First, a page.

Imperfect Churches and Clean Shoes
When those of us who no longer attend The Institution try to explain our convictions to those who still do, we often hear the catchphrase, “Well, if you ever find the perfect church, don’t join it or it won’t be perfect anymore.” This implies that the out-of-church are only out because they’re looking for perfection, or they’ve been hurt, or some other cause. After all, there just can’t be any valid theological or spiritual reason to leave a “church”. They quote Heb. 10:25, consider the case closed, and walk away muttering about backsliders.
Yet while these things may be true of some who have left church, they are not true of all. Instead, the reasons I and many others I know have stopped “going to church” have nothing to do with seeking perfection or being intolerant, but with the principle established by Jesus when He sent out the Twelve concerning shaking the dust from their feet as a testimony against those who reject true teachings (Mark 6:11), which includes the very structure of the institutional church itself.
There is an appalling lack of discernment in church leadership today. They tolerate almost any sin and sometimes even encourage them. But the subtle and deadly teachings of demons involve more than embracing unholiness, more than accepting everything that sounds spiritual; they also include “the teachings of the Nicolaitans” (see the Books of a Fether link in the sidebar), which is that there must be a chain of command in the Christian community, a divide between “clergy” and “laity”, an elevating of one spiritual gift over others.
What I’m saying is that even if a traditional church has all of their doctrinal ducks in a row, there is still a major problem of hierarchy and the wrong model of the Christian community. Jesus’ statements about “where two or three are gathered” (Mt. 18:20) and “neither here nor on this mountain” (John 4:21–24) demolish what Frank Viola* has termed “the edifice complex”, and Jesus’ and the apostles’ statements against “lording over” (Mt. 20:24–27, 1 Peter 5:3) put an end to class distinction among the parts of this one Body (Mt. 23:8, 1 Cor. 12).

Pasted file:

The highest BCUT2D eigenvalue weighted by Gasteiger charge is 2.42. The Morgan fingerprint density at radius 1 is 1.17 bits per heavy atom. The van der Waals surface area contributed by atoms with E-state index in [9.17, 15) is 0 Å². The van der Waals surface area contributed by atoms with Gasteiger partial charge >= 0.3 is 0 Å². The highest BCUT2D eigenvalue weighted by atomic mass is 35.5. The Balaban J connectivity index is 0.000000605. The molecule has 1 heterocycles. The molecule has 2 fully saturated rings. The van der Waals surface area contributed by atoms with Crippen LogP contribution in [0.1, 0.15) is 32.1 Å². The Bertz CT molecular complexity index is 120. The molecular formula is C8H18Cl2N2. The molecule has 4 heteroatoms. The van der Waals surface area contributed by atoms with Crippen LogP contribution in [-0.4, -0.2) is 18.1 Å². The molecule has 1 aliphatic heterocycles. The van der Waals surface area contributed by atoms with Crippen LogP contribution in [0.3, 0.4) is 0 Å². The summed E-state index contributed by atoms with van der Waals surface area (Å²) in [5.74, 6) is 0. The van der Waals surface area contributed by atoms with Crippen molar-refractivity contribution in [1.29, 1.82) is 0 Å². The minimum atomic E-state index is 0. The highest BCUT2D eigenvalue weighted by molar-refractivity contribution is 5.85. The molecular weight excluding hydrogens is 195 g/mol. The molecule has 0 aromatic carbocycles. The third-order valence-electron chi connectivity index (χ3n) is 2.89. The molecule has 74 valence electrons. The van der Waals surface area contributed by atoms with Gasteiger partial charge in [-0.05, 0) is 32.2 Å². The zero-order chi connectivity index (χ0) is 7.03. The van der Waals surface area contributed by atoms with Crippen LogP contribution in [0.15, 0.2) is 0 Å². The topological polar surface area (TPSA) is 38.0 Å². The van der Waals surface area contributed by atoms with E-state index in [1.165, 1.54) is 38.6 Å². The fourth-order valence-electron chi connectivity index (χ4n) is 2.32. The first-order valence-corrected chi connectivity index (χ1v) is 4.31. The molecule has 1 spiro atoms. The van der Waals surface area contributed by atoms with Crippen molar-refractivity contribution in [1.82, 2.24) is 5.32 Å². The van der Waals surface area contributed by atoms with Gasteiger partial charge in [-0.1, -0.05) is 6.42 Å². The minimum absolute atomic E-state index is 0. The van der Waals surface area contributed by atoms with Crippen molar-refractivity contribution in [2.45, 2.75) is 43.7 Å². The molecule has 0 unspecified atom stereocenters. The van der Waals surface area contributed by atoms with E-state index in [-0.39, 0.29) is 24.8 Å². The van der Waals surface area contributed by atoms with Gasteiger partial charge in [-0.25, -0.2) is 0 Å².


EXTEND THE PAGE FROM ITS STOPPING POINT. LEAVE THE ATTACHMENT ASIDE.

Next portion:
But most cannot hear this message because they see it as an attack upon them and their character. To criticize the traditional model is to shake the very foundations of their religious practice, and they are indignant at being told that this system, this model, bears no resemblance to that which Jesus and the apostles began, and in fact works against it. They simply cannot question, much less abandon, The Way It Has Always Been.
Back in 1964 Leonard Verduin wrote a book called The Reformers and Their Stepchildren, in which he supplied important details about church history that have been all but forgotten, and I suspect deliberately so. As the saying goes, “history is written by the victors”, and this is no less true in religion than in politics. If one accepts his well-documented record, The Way It Has Always Been is a sham. What we presume to be the true and faithful model of the Christian community is an impostor, and one that inhibits real spiritual life.
Yes, God can and has worked around human frailty, including this institutional tradition. But if we strive to be closer to Jesus and all that He came to establish, we must study the scriptures. And when we do, we see nothing of sacred buildings or privileged classes, nothing of lords and rulers, nothing of the old ways, as Jesus pointed out in His parable of the wineskins (Mt. 9:17). Our very bodies are the temple of the Holy Spirit (1 Cor. 3:16, 6:19); we are all priests (1 Peter 2:4–5, 9). And I challenge anyone to show me in the New Testament any directives on what Christian worship services are supposed to be. All I see is Christians living (Rom. 12:1), building each other up (Heb. 10:24), everyone contributing to the other (1 Cor. 14:26). I see no liturgy, no establishment of one person to direct the group, no officials or sacraments (see Verduin’s book, ch. 4; if you think for example that “the Lord’s Supper” is a required rite, then show me the detailed instructions and requirements on how, when, and where it is to be observed. What kind of requirement has no instructions?). There is no “the Pastor”, no “go to church”, anywhere in the New Testament.
For myself and many others, staying out of traditional churches is a testimony and a personal conviction every bit as strong as those held by churchgoers— which all of us once were. I attended faithfully and participated actively for the first 47 years of my life, and in several different denominations; no one can tell me I don’t know what I’m talking about. I believe that if my faith cannot stand alone, it isn’t my faith at all. I also believe that if the average Christian cannot be trusted to stay faithful without the mystical, unbiblical “covering” of clergy, the fault lies with said clergy, who know they haven’t adequately instructed their followers.
Now don’t jump to conclusions; I ache for real Christian fellowship. But not even the deepest and most painful solitude can compromise my convictions on this matter. I will stay true to it no matter what it costs me, and will continue to encourage others to breathe the air of freedom from man-made micromanagement. Christianity is not something to practice or visit but something to be; please see my booklet Reconciled for more.
* Author of Pagan Christianity; the phrase is the title of a chapter in that book. But please note that while I agree with him on this topic, I strongly disagree with him on the matter of Contemplative Prayer. We must be diligent to separate wheat from weeds (Mt. 13:24–30).